He gets to ol’ Moscow, hops off the plane after the requisite amount of lying to his fiancee and protesting he’s just an accountant, and is then immediately greeted by his bodyguard. The helpful financial institution he’s scheduled to investigate has generously supplied a fella with a gun to watch over him, although in this case the guy tries to murder just Jack as soon as he’s checked into the hotel room. Jack’s pluckiness helps him not die, but he’s still a little frazzled. Luckily, Kevin Costner: Shadow Mentor is in the area, that’s just how serious they are taking this threat (though not serious enough to send actual operational agents or spec ops, or really anyone else besides one guy named “Jack”).

Here’s where things get dumb. We’re introduced to our bad guy Russian, Cherevin (played by Kenneth Branagh, who directed the film, which feels slightly like self-nepotism). Viktor “levy dry” Cheverin is handled in the way every throwback villain must be, so as Jack enters the room he’s listening to opera music, just staring out into the distance. Note to parents out there: if your kid starts listening to opera music in his room at full blast and just staring at walls while he does it you might want to search his room. Just a thought. Cheverin’s plan is to crash the world economy by buying up Treasury Bonds and then selling them off, timed with a terrorist attack, so that the globe loses confidence in the United States. Then Mother Russia will live off her oil reserves while everyone else is in bread lines. It’s not exactly plausible, but it’s not really the problem with the film either.

No, the real problem is that Jack Ryan is a one-man gang. In The Hunt for the Red October the threat of nuclear weapons hung over the entire proceedings, but it wasn’t entirely ridiculous because Jack was an analyst with a theory, no one really gave him much credence, and the caper played out entirely on a submarine after the initial set-up. JR:SC would have you believe Jack is the guy in charge of 1) Figuring out the financial plot 2) Stopping the financial plot 3) Stopping the terrorist attack on a completely different continent. Which puts the entire endeavor firmly in the genre of “throwaway fiction”.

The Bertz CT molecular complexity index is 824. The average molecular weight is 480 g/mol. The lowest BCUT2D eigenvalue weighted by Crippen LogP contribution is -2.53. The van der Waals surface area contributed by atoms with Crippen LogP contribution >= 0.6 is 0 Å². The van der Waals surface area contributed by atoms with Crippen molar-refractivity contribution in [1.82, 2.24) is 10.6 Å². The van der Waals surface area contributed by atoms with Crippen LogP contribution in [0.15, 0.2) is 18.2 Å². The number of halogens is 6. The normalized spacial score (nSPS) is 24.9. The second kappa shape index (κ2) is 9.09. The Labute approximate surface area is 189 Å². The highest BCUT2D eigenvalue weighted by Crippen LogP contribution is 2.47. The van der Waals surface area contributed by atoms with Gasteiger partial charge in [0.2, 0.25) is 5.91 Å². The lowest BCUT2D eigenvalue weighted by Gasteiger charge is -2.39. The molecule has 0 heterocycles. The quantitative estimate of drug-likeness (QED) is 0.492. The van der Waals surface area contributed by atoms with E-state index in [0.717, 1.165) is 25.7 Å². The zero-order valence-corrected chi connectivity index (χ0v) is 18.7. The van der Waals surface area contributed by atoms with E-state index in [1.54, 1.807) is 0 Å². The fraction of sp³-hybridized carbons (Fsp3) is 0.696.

STILL, even this would be okay. James Bond used to have a lot of this before deciding to go more gritty, and action movies don’t need to be plausible (See: Furious, the Fast and Of). Unfortunately, where this film loses its tenuous balance is by trying to keep one foot in the “authentic” world (with questioning fiancees, Realpolotik, and financial markets) while the other meanders over to “silly season” with Ryan taking on the world by himself, no one else even able to contribute half an intelligent thought, with a villain who far prefers “letting things play out” over lead pipe cruelty. Indeed, on the very eve of his big plan, the villain gets distracted by Keira Knightley’s flirting, allowing Jack Ryan to foil him. But think on this, using my radical point-by-point method:

1. Bad guy knows Jack Ryan is bad news, that’s why he tried to have him killed.
2. Bad guy had multiple opportunities after failed attempt, but doesn’t bother.
3. Bad guy GOTTA have dinner with good guy and good guy fiancee.
4. Bad guy shocked when good guy pull one over on him.
5. Whatever.

Smirk. Smirk. Smirk.

Smirk. Smirk. Smirk.

None of it makes any goddamn sense. Like, at all, and by the end of it you’re actively cheering for the Russians, because Chris Pine running all over New York City is getting old. Sadly, Jack Ryan: Shadow Recruit is a crappy reboot in a sea of crappy reboots. If you look close enough, you might see an arm or two out there on the waves, attached to some idiot with a big Hollywood smile, his orange life-vest flapping around, the original work sinking deep to the bottom of the ocean underneath him.

Grade: D